Nicely grumpy about the human condition.

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When I heard that Stuart Maconie will be speaking at an event in Waterstones in Leeds in May, I decided to read his book "Pies and Prejudice. In search of the North".

My first impressions on flicking through it are that it looks similar in style and content to "Lancashire Where Women Die of Love" by Charles Nevin, which I thoroughly enjoyed.

I like Maconie's books. 'Adventures on the High Teas' is his search for Middle England and if you like 'Pies and Prejudice' you 'll like this one too.

I'll investigate that Nevin book - thanks. :)

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Reading some short stories by Saki at the minute.

Nicely grumpy about the human condition.

I've lost my Saki collection (must buy another), but the scheming Clovis Sangrail is one of my favourite literary characters, especially in 'The Unrest Cure'. :D

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I've just finished "The man who fell from the sky" by William Norris.

A true story of one of the world's richest men who fell to his death out of an aeroplane halfway across the Channel, a classic locked door mystery, and the search 60 years later for who did it. Written by former Times journo and ITN political correspondent (and a customer of mine!). Fascinating stuff.

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I've lost my Saki collection (must buy another), but the scheming Clovis Sangrail is one of my favourite literary characters, especially in 'The Unrest Cure'. :D

It was a good collection, as good collections go, and as good collections go....

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reading my way through scandinavian crime novels-the usual suspects on my kindle

just finished Headhunter by Jo Nesbo.

The plots are good, but thge quality of writing is #### sometimes.

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Reading world without end by Ken Follett, his sequel to Pillars of the Earth that was on C4 last year, just got The Mauritius Command by Patrick O'Brian. Both on Kindle

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Reading world without end by Ken Follett, his sequel to Pillars of the Earth that was on C4 last year, just got The Mauritius Command by Patrick O'Brian. Both on Kindle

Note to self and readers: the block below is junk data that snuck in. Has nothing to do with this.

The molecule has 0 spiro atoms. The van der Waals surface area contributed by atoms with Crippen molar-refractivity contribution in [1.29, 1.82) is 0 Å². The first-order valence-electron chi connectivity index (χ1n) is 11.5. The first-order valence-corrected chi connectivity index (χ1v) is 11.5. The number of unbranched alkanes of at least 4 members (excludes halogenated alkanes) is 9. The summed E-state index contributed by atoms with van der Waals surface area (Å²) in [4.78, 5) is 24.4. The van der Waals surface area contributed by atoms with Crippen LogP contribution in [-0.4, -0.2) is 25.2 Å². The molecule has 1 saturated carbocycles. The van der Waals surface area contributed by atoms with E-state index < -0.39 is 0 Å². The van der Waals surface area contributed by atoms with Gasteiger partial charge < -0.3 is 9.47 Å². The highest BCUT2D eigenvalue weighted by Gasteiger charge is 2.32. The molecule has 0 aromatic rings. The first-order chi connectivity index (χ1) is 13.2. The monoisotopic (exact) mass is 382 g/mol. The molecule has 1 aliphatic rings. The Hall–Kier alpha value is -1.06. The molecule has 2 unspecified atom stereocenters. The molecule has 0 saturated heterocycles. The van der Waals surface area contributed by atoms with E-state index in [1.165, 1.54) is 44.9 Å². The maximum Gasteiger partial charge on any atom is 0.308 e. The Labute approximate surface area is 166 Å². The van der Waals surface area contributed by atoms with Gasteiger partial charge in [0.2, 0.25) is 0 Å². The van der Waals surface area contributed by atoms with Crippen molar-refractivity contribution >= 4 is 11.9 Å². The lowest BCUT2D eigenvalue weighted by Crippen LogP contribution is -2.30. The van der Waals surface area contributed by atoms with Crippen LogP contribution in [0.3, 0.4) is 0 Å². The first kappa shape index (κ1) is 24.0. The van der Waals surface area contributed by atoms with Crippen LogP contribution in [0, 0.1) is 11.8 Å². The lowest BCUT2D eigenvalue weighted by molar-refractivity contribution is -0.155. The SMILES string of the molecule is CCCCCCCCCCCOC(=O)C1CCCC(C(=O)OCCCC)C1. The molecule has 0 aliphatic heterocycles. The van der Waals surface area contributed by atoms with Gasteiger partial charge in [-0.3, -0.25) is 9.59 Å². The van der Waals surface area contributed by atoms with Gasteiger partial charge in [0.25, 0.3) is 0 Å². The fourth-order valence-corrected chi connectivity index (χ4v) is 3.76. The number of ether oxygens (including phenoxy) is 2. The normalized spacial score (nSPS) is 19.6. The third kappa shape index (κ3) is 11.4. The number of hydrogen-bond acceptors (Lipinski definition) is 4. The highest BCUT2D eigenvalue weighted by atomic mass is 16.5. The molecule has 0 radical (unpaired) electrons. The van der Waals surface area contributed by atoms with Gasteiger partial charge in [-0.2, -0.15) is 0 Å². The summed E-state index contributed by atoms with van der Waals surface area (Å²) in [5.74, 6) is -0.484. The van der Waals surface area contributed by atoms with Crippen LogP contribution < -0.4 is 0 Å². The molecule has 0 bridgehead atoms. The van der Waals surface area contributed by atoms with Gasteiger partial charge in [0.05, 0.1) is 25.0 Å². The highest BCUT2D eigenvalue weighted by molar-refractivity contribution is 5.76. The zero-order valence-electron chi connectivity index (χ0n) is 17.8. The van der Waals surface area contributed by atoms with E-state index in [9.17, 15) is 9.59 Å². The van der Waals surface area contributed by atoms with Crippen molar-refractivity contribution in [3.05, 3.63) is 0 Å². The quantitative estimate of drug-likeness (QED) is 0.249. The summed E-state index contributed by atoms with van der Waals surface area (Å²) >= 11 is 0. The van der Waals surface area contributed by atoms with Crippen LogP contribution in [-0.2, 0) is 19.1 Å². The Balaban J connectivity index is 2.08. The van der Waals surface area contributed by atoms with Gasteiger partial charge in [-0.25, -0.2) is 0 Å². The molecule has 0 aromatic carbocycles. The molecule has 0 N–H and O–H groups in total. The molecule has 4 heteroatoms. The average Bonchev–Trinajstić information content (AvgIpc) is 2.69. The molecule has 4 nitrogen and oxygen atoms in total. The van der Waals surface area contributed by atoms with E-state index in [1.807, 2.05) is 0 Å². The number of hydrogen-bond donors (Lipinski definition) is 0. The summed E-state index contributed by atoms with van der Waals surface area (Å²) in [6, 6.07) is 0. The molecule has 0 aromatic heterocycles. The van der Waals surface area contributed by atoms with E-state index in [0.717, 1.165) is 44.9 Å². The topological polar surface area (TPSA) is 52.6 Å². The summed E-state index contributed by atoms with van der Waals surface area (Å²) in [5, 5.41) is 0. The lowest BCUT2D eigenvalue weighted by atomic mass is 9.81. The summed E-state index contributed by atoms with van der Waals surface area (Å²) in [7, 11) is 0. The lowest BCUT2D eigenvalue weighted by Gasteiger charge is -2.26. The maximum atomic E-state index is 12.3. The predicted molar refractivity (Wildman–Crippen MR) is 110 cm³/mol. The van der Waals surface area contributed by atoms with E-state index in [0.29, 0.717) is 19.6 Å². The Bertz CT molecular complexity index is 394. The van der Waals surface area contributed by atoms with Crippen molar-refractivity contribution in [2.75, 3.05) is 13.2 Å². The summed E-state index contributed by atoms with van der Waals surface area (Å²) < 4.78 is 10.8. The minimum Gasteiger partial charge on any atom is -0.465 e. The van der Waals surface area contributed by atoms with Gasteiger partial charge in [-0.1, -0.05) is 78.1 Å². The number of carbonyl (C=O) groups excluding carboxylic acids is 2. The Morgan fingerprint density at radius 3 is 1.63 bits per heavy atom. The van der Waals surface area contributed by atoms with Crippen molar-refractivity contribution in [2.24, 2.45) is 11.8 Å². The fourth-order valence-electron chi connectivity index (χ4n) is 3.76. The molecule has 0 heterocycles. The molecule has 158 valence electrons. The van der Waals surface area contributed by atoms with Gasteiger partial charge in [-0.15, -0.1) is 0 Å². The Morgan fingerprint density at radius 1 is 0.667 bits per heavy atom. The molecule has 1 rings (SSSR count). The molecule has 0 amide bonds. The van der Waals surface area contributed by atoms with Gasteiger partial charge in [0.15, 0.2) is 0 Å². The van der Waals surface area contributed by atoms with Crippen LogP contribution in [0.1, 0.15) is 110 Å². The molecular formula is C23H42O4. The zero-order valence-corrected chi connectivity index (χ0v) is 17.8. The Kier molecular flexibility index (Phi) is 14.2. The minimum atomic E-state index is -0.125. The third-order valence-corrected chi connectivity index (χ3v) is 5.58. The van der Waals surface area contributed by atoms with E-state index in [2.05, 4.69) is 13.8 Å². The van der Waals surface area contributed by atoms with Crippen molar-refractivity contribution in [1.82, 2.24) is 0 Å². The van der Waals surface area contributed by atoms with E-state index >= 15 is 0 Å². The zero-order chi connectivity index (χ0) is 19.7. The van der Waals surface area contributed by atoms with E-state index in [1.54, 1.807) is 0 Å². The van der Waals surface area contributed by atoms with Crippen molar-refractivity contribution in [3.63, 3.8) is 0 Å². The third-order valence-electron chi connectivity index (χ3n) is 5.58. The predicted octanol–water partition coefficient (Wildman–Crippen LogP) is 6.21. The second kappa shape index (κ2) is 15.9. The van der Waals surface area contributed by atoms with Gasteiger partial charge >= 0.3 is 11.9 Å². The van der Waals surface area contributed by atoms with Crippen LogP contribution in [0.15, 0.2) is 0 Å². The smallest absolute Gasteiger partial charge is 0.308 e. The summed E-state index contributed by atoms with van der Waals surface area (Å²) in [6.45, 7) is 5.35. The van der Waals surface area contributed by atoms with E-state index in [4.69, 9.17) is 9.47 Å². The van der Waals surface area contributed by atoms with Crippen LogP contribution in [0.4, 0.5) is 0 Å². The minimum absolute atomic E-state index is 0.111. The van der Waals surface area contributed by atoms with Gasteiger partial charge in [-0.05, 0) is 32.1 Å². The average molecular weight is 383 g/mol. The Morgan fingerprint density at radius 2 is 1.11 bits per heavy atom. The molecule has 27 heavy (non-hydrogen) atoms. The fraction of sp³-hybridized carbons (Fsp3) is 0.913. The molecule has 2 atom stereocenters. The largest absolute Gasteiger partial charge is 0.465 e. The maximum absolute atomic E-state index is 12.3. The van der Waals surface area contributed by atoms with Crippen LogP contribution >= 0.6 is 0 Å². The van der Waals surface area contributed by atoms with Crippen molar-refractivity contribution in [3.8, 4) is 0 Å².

Well, there's a coincidence. I started Pillars of the Earth last night. Cracking opening.

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Thought I needed cheering up a bit so picked up some more Thomas Hardy.

...which I promptly left at someone's house and have therefore given up for now.

I hate it when that happens.

I filled the gap with Adapt, by Tim Harford. Which is excellent.

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Currently re-reading Paul Torday's 'Salmon Fishing in the Yemen', which is very good. I was put off it when it was first given to me, because the title sounded like some novelty thing like 'Round Ireland with a Fridge*'. It is nothing of the kind and the mixture of letters, emails, diary entries and interview transcriptions works well. Plus, Dr Jones' wife Mary is one seriously ghastly fictional creation.

*although that was quite fun, to be honest.

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Currently re-reading Paul Torday's 'Salmon Fishing in the Yemen', which is very good. I was put off it when it was first given to me, because the title sounded like some novelty thing like 'Round Ireland with a Fridge*'. It is nothing of the kind and the mixture of letters, emails, diary entries and interview transcriptions works well. Plus, Dr Jones' wife Mary is one seriously ghastly fictional creation.

*although that was quite fun, to be honest**.

** It was daft. I thought most of it just had to be made up. Well, not that I ...errr....read like it. I was on the latest Stephen Hawkings and I just caught a glimpse of it in Dixons' window......

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** It was daft. I thought most of it just had to be made up. Well, not that I ...errr....read like it. I was on the latest Stephen Hawkings and I just caught a glimpse of it in Dixons' window......

Coincidence - this morning, I have spotted posters for a film of this book. Featuring Ewan McGregor, Emily Blunt and Kristin Scott-Thomas.

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Just finished Robinson Crusoe, which is a classic I thought I knew about but actually proved a great surprise.

I'm now half way through 'Slipless in Settle, a Slow Turn around Northern Cricket" by Harry Pearson, who has written loads of brilliant light-hearted commentary on various aspects of life in the north of England. The pages are turning fast and I love it. If you have any interest in cricket then you'll devour it.

http://www.cricketnetwork.co.uk/main/s66/st166376.htm

edit: apologies for the union advert that pops up on that link